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bversteegh
11-11-2007, 21:30
I have a Mares V16, has treated me very well. However, as a photographer, would really like to get the bubbles diverted away from the camera - more than one ruined picture with bubbles.

Are there any exhaust extensions that work? Or worst case (and a rebreater is not in the budget yet:smiley19:), any regulators that exhaust farther back?

frankc420
11-11-2007, 23:24
From what I've been told, putting any kind of exhaust extension on your reg will cause it to freeflow... maybe that's a false statement, but it's what I was told. I was looking for something to divert the bubbles away from my ears at the time.

I was thinking about sticking some high pore sponges into the exhaust holes to see if it would breakup the bubbles :P

CompuDude
11-12-2007, 12:47
The best I've seen is the one I use, but good luck getting your hands on one.

ScubaPro makes a bubble deflector for their S600 regs (it fits several other models of SP regs as well). Looks kinda scary, but there really is a big difference in bubble interference:


ScubaPro Bubble Deflector:

Scubapro engineers conceived this bubble deflector to channel all the exhaled air bubbles backwards. This extended exhaust T is favored by all underwater photographers, quiet divers and all those who must stay immobile underwater for long periods. It can be installed to R380, R390, S550, S600, G500., even underwater.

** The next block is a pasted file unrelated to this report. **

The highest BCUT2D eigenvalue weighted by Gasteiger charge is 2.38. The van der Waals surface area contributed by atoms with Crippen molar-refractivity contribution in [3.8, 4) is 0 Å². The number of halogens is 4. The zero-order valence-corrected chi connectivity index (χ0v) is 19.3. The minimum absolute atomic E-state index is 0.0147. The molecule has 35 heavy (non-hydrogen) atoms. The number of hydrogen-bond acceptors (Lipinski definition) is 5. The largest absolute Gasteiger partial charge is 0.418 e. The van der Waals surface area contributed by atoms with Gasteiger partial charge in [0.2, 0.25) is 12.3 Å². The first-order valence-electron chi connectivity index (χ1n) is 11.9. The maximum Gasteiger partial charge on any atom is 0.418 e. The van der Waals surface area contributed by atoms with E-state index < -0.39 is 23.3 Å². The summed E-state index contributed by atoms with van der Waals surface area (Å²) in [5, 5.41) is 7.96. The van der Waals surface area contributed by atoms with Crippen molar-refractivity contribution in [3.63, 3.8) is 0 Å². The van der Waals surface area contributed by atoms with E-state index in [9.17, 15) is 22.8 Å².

http://kalani.net/scuba/divegear/S600%20exhaust%20T.jpg

The deflector was never sold in the states, and it was discontinued some time ago, so I don't think you're likely to find one overseas, either, at this point.

Puffer Fish
11-12-2007, 14:02
There is the Kronos aqualung reg and the whole Posiedon line of regs, that don't even have that issue..

I have used both... and still miss my Posiedon.

The Kronos is a great breathing reg, but tipping your head to the right side does interesting things...none of which are good.

Although not as bad,, the same can be side of a left bend on the other reg.

NitroWill
11-12-2007, 14:05
I use a bicycle innertube connected to each side of the bubble ouputs and have holes cut in the back, it works pretty good and is only a couple bucks!

Puffer Fish
11-12-2007, 15:00
I use a bicycle innertube connected to each side of the bubble ouputs and have holes cut in the back, it works pretty good and is only a couple bucks!
Nice look I will bet. Given the positions I get myself in sometimes, I think I will stay with the side exhaust regs.

BSea
11-12-2007, 15:14
I have a Mares V16, has treated me very well. However, as a photographer, would really like to get the bubbles diverted away from the camera - more than one ruined picture with bubbles.

Are there any exhaust extensions that work? Or worst case (and a rebreater is not in the budget yet:smiley19:), any regulators that exhaust farther back?

If you are really serious, you might consider a double hose regulator. I frequently use a vintage double hose reg. It's not for everybody, and it does get a few looks, but there are versions that you can use that allow for all the modern accessories.